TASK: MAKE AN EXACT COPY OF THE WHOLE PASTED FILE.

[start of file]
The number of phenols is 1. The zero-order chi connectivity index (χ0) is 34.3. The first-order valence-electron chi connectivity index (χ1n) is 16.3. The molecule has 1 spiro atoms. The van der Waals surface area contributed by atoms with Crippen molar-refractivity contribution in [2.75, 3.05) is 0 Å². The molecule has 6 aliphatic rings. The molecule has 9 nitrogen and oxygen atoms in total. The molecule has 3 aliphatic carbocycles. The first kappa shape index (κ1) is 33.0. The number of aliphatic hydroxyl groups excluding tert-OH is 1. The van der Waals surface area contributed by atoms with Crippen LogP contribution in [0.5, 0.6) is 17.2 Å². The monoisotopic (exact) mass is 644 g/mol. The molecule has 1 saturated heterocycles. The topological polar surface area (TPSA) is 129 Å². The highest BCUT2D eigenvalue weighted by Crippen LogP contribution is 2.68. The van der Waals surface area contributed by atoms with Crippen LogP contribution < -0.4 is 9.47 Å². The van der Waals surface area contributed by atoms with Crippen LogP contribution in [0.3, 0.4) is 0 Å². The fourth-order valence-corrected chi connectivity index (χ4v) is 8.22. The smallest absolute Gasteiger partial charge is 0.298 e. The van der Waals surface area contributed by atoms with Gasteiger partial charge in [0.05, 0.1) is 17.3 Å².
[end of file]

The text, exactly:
The number of phenols is 1. The zero-order chi connectivity index (χ0) is 34.3. The first-order valence-electron chi connectivity index (χ1n) is 16.3. The molecule has 1 spiro atoms. The van der Waals surface area contributed by atoms with Crippen molar-refractivity contribution in [2.75, 3.05) is 0 Å². The molecule has 6 aliphatic rings. The molecule has 9 nitrogen and oxygen atoms in total. The molecule has 3 aliphatic carbocycles. The first kappa shape index (κ1) is 33.0. The number of aliphatic hydroxyl groups excluding tert-OH is 1. The van der Waals surface area contributed by atoms with Crippen LogP contribution in [0.5, 0.6) is 17.2 Å². The monoisotopic (exact) mass is 644 g/mol. The molecule has 1 saturated heterocycles. The topological polar surface area (TPSA) is 129 Å². The highest BCUT2D eigenvalue weighted by Crippen LogP contribution is 2.68. The van der Waals surface area contributed by atoms with Crippen LogP contribution < -0.4 is 9.47 Å². The van der Waals surface area contributed by atoms with Crippen LogP contribution in [0.3, 0.4) is 0 Å². The fourth-order valence-corrected chi connectivity index (χ4v) is 8.22. The smallest absolute Gasteiger partial charge is 0.298 e. The van der Waals surface area contributed by atoms with Gasteiger partial charge in [0.05, 0.1) is 17.3 Å².